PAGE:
LDY EcoGraphics (opens in new tab), a division of architectural practice Llewelyn Davies Yeang, recently completed work on Cotton Rooms: a four-star patient hotel located in central London. Led by associate head of graphics Ting Tang, the team created the hotel’s identity, artwork, wayfinding signage, website, staff uniforms, and printed materials. The 35-bedroom hotel is the first of its kind in the NHS and offers the kind of high-quality service associated with expensive hotels, but is designed for patients at University College London Hospitals (UCLH) receiving long-term treatments who want to retain their independence.
It’s been funded and developed entirely using donations to UCLH Charity, which pioneered the first scheme in the UK to enable patients to stay in nearby hotels free of charge, rather than keeping them in hospital - this, surprisingly, can be up to three times more expensive.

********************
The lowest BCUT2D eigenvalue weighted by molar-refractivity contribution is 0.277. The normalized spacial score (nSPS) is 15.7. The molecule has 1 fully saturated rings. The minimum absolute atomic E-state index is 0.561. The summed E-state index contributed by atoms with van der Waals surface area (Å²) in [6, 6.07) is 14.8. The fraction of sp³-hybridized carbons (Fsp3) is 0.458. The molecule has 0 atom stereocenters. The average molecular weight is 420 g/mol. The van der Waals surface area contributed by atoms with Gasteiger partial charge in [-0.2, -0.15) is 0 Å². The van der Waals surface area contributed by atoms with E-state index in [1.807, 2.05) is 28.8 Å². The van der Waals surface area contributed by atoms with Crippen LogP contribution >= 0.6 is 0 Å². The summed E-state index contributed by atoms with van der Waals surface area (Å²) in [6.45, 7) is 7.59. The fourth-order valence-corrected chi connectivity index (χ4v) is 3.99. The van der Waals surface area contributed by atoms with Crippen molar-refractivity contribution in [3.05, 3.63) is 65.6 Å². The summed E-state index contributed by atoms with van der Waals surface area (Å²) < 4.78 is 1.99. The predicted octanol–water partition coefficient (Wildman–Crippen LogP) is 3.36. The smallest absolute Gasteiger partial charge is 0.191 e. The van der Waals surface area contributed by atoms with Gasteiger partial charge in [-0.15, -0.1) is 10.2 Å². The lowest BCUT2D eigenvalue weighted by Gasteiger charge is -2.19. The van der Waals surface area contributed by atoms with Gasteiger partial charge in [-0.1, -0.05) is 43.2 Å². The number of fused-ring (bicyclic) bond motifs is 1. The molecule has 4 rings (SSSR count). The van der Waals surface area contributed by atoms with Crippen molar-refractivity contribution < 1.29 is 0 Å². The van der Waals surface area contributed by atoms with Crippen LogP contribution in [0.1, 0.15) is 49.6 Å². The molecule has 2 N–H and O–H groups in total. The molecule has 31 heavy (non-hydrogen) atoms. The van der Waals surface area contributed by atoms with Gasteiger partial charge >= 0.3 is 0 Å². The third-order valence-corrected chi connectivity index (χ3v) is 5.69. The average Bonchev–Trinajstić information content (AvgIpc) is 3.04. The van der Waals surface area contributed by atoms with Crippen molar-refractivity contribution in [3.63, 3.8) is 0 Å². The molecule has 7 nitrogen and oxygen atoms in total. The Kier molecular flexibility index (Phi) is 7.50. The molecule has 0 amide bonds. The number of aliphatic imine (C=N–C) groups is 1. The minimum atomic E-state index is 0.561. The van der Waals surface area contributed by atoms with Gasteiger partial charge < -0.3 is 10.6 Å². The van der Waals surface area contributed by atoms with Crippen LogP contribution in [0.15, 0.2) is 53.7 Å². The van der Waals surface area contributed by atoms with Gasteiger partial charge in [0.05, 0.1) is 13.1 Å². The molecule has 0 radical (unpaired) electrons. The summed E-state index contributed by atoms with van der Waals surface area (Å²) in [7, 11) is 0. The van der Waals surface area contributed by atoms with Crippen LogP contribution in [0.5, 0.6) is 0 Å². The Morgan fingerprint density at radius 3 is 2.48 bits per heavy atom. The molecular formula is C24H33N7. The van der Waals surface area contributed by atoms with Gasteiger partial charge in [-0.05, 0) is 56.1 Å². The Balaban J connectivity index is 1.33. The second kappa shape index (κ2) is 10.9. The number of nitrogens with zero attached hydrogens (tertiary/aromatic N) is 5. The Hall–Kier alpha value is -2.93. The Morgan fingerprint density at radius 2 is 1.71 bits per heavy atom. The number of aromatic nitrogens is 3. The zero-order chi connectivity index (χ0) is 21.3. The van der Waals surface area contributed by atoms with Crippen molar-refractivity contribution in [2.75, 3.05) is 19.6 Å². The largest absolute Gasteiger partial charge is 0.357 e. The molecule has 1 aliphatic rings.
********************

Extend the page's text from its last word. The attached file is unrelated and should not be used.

Befitting the name, all the graphics are based around the idea of the cotton plant, “representing the clinical, soft, approachable, friendly and calming senses,” says Tang. “The colours and materials chosen for the welcome directory, umbrella and other items were specified to coordinate with the mood of the overall interior architecture.”
Said architecture includes wooden floors, simple soft furnishings, glossy magazines and freshly cut flowers, with flat-screen TVs in each room. There is also a laundry room, eBooks to borrow and internet access. LDY was careful to include the hotel’s logo – four joined sets of concentric circles – on everything associated with the hotel, from pencils to umbrellas.
This article was originally published in Computer Arts (opens in new tab) issue 209.